Irs Tax Reform
Source: Office of the Taxpayer Advocate.

No one likes paying taxes, and nearly everyone takes whatever steps they can to reduce their tax burden. Yet as an increasing tide of corporations and individual Americans use more aggressive strategies to reduce or eliminate their U.S. tax liability, many people now believe that America's tax system is in danger of dysfunction. In particular, three alarming trends have raised the question of the best way to get American taxpayers to shoulder their burden rather than seeking lower-cost alternatives. Below, you'll learn more about three ways tax dollars are disappearing from America's coffers, as well as the consequences for you as a taxpayer and an investor.

1. More companies are moving their corporate headquarters overseas
The most visible sign of tax dollars fleeing America is well-known U.S. corporations merging with international companies. These business combinations give U.S. companies the option of shifting their headquarters to the international target company's tax home, and buyers are increasingly taking advantage of that opportunity, leading to what's known as a tax inversion.

The underlying economics couldn't be simpler: America's top corporate tax rate of 35% is well above what even most developed countries charge their businesses, so the incentive to shift a company's tax home to a more favorable location abroad is huge. There have been attempts to discourage tax inversions by requiring the target company to be a certain minimum size. However, this has only led to higher-profile deals, such as Burger King's (NYSE:BKW) acquisition of Canada's Tim Hortons (NYSE:THI) and the failed attempt by Pfizer (NYSE:PFE) to buy out U.K. drugmaker AstraZeneca (NYSE:AZN).

Public outcry has led many companies to think twice before taking advantage of tax-inversion provisions, with Walgreen (NASDAQ:WBA) choosing not to do so despite its planned buyout of Swiss partner Alliance Boots. Nevertheless, billions in lost taxes show the competitive disadvantage of U.S. corporate tax policy compared to the rest of the world.

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Source: Phillip Ingham via Flickr.

2. Many multinationals keep their foreign profits offshore
Even among companies that choose to keep their corporate headquarters in the U.S., other tax-avoiding strategies have been around a lot longer. Tech companies from Apple (NASDAQ:AAPL) on down keep billions of dollars in cash on the balance sheets of foreign subsidiaries, and rather than repatriating that money and having to pay income tax on it, they've largely held that money overseas.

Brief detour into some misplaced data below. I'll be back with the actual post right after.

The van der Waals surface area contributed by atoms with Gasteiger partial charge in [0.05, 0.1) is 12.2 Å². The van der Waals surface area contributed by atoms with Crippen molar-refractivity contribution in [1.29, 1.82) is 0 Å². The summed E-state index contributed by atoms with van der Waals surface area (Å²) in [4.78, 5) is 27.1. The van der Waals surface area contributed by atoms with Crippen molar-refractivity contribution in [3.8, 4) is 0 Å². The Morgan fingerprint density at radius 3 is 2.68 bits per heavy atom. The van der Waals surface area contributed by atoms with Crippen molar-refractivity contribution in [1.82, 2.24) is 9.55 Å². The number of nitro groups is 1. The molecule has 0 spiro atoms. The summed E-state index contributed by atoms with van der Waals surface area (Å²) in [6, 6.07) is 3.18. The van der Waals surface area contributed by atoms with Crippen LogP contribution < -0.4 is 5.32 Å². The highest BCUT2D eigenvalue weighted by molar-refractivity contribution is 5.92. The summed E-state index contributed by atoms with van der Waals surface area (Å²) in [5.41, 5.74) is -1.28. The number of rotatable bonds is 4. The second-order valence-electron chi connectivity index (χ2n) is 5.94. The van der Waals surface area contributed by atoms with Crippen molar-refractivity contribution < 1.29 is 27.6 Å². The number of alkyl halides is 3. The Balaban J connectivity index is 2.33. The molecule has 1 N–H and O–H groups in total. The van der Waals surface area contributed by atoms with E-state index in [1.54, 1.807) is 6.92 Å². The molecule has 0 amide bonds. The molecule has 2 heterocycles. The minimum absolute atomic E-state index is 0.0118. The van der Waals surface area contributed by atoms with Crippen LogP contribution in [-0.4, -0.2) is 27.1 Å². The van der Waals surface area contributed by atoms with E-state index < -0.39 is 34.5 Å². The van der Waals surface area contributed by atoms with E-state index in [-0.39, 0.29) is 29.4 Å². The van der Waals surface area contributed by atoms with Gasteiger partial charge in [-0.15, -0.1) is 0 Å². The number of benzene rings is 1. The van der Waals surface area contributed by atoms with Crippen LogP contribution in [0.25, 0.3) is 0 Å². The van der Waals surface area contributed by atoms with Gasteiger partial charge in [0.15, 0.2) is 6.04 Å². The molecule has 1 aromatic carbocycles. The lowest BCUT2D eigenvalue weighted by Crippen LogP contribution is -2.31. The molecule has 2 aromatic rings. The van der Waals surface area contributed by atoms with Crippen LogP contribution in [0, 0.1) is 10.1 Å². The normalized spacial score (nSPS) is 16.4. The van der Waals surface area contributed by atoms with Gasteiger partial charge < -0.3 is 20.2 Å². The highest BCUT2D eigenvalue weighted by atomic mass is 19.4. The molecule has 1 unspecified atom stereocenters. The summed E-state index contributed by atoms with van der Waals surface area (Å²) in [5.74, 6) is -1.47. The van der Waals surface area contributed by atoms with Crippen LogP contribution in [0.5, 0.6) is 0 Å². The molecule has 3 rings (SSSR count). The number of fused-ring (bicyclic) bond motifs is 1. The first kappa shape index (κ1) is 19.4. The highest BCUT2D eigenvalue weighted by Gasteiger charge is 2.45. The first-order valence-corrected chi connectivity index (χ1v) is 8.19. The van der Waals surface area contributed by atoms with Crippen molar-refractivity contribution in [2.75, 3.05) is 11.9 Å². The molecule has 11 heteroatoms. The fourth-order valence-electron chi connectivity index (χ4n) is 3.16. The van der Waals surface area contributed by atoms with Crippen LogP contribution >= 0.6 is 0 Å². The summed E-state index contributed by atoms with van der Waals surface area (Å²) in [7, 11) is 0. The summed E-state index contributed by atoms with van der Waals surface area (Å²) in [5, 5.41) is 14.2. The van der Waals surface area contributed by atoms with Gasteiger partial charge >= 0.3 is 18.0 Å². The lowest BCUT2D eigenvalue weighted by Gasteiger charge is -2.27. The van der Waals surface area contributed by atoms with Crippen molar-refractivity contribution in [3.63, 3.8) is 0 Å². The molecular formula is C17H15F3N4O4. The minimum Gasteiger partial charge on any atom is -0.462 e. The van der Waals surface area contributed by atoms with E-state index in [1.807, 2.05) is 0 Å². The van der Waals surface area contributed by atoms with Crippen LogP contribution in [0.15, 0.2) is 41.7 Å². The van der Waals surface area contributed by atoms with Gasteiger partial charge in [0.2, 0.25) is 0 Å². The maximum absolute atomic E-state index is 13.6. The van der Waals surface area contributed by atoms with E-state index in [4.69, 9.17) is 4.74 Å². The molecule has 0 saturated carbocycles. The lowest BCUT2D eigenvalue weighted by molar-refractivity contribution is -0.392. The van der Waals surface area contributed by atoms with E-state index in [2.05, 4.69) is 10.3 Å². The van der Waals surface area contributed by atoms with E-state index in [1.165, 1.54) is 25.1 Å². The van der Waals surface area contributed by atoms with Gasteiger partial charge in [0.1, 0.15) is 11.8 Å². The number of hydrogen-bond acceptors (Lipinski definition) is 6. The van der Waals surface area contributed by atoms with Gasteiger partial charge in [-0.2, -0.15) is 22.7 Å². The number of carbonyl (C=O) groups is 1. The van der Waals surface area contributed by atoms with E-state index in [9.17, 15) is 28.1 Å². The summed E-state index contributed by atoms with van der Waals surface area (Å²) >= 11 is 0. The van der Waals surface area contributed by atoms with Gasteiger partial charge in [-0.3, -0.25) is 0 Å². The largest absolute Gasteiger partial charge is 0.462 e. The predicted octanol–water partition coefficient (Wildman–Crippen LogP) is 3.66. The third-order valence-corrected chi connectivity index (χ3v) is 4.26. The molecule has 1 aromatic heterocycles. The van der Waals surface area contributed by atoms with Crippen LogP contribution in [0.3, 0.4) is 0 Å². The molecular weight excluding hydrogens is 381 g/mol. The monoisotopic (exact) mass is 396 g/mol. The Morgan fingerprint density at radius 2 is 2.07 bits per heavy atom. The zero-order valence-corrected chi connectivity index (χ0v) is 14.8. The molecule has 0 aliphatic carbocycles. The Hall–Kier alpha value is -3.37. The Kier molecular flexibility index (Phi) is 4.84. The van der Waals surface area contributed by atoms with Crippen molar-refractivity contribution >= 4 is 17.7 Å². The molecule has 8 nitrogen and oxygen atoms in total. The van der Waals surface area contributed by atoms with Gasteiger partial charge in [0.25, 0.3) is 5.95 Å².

Current tax law makes these moves entirely legal, and in the past, the U.S. has had to resort to temporary tax cuts to give companies an incentive to repatriate their overseas profits. A decade ago, a tax holiday led to dozens of companies taking action to bring money back into the U.S., but now many policymakers prefer the idea of broader-based corporate tax reform rather than another short-term stopgap measures like tax holidays.

Tax John Morgan Flickr
Source: John Morgan via Flickr.

3. More Americans are giving up their citizenship
For companies, changing headquarters and tax homes or shifting money from one pocket to another doesn't have big ramifications for their operations. But increasingly, individual American citizens have taken the much more dramatic step of giving up their citizenship, emigrating, and reaping the benefits of lower taxes abroad.

The move gained notoriety in the run-up to Facebook's (NASDAQ:FB) IPO, as co-founder Eduardo Saverin emigrated to Singapore immediately before Facebook went public. Although Saverin's spokesman said that taxes weren't a motivating factor, the move allowed Saverin to lock in the amount of tax owed at the time he gave up his citizenship, avoiding tens of millions of dollars of additional capital-gains tax he would have owed based on Facebook's rise in value since 2012.

In 2013, almost 3,000 Americans gave up their citizenship -- more than triple the number in 2012. Although other factors like financial restrictions on foreign bank accounts for U.S. citizens also played a hand in the decisions, Americans willing to live abroad can often enjoy substantial tax savings from doing so.

America relies on tax revenue to fund the government's operations, and with projections for continued deficits in the future, anything that jeopardizes the amount the U.S. collects in tax is bad has massive implications for the nation's economic health. By staying aware of these threats, you can let your elected officials know what's important to you and how they can take action to keep your own taxes where they ought to be.

Dan Caplinger owns shares of Apple. The Motley Fool recommends Apple, Burger King Worldwide, and Facebook. The Motley Fool owns shares of Apple and Facebook. Try any of our Foolish newsletter services free for 30 days. We Fools may not all hold the same opinions, but we all believe that considering a diverse range of insights makes us better investors. The Motley Fool has a disclosure policy.